Magnetic resonance enterography or video capsule endoscopy – what do Crohn’s disease patients prefer?
Authors Lahat A, Kopylov U, Amitai MM, Neuman S, Levhar N, Yablecovitch D, Avidan B, Yanai H, Dotan I, Chowers Y, Weiss B, Ben-Horin S, Eliakim R
Received 2 November 2015
Accepted for publication 2 February 2016
Published 8 June 2016 Volume 2016:10 Pages 1043—1050
Checked for plagiarism Yes
Review by Single-blind
Peer reviewers approved by Dr Lucy Goodman
Peer reviewer comments 2
Editor who approved publication: Dr Johnny Chen
Adi Lahat,1,2 Uri Kopylov,1,2 Marianne M Amitai,3 Sandra Neuman,1,2 Nina Levhar,1,2 Doron Yablecovitch,1,2 Benjamin Avidan,1,2 Henit Yanai,2,4 Iris Dotan,2,4 Yehuda Chowers,5,6 Batya Weiss,7 Shomron Ben-Horin,1,2,* Rami Eliakim1,2,*
On behalf of the Israeli IBD Research Network (IIRN)
1Department of Gastroenterology, Chaim Sheba Medical Center, Tel Hashomer, Israel; 2Sackler Faculty of Medicine, Tel Aviv University, Tel Aviv, Israel; 3Department of Diagnostic Imaging, Chaim Sheba Medical Center, Tel Hashomer, Israel; 4IBD Center, Department of Gastroenterology and Liver Diseases, Tel Aviv Medical Center, Tel Aviv, Isarel; 5Rambam Health Care Campus, Haifa, Israel; 6Bruce Rappaport School of Medicine, Technion Israel Institute of Technology, Haifa, Israel; 7Edmond and Lily Safra Children’s Hospital, Tel Hashomer, Israel
*These authors contributed equally to this work
Background: Despite differences in the information obtained by capsule endoscopy (CE) and magnetic resonance enterography (MRE), one of these modalities is usually needed when evaluating disease activity. There are no data on patients’ preference that would help guide the choice between these two modalities in these instances.
Aim: To compare patients’ tolerance and preference to MRE versus CE.
Patients and methods: Patients with known small bowel Crohn’s disease (CD) in clinical remission (Crohn’s disease activity index [CDAI] <150) or with mild symptoms (CDAI <220) were prospectively recruited. All patients underwent MRE followed by CE. Patients were asked to fill out a questionnaire addressing specific points regarding inconvenience during the preparation for the procedures, the procedures, and postprocedures. Side effects and procedure preference were addressed. Questionnaires were included for analysis only when more than 95% of the items were addressed.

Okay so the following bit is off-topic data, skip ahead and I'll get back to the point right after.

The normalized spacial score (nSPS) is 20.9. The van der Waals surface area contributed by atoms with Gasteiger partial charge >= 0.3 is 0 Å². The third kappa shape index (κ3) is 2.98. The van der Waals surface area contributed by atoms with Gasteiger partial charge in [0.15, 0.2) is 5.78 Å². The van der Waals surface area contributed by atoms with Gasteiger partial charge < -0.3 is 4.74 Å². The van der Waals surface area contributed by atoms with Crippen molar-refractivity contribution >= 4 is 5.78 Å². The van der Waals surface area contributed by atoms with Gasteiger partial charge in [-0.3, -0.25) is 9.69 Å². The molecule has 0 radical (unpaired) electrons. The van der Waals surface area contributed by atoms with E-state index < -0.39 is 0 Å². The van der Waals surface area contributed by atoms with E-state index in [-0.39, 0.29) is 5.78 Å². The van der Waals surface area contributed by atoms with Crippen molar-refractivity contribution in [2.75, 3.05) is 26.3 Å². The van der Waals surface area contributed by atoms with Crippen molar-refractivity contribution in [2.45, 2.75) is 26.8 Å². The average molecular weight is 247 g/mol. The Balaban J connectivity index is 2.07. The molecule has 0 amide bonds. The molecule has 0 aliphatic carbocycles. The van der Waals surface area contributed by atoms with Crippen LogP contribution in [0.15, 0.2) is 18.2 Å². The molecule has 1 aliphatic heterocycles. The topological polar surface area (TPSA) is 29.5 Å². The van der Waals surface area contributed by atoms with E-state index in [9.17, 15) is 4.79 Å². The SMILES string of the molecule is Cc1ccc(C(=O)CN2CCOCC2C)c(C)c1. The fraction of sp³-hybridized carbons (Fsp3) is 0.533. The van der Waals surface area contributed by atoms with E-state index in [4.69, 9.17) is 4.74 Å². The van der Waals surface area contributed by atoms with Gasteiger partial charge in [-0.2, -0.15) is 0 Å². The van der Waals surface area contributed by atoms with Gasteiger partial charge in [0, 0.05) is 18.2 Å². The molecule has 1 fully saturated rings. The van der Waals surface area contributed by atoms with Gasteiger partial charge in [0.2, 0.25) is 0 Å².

Results: Fifty-six patients fulfilled inclusion criteria. Pre-exam discomfort, during-exam discomfort, nausea, vomiting, bloating, and abdominal pain were all significantly more prominent in MRE as compared to CE (P<0.0001, P<0.0001, P<0.0001, P=0.009, P=0.0002, P<0.0001, respectively). MRE was perceived as a more difficult procedure (P<0.0001). Furthermore, MRE was associated with a specific adverse event – claustrophobia. Seventy-eight percent of patients (44 patients) preferred to repeat CE as compared to 22% (P<0.0001) who preferred MRE.
Conclusion: CE was better tolerated by CD patients compared to MRE and was preferred by 78% of patients. The superior tolerability of CE should be considered along with the diagnostic features, and more data sought when choosing between these two modalities for CD patients for long-term follow-up.
Keywords: inflammatory bowel disease, Crohn’s imaging, MRE, capsule endoscopy, patients’ preference
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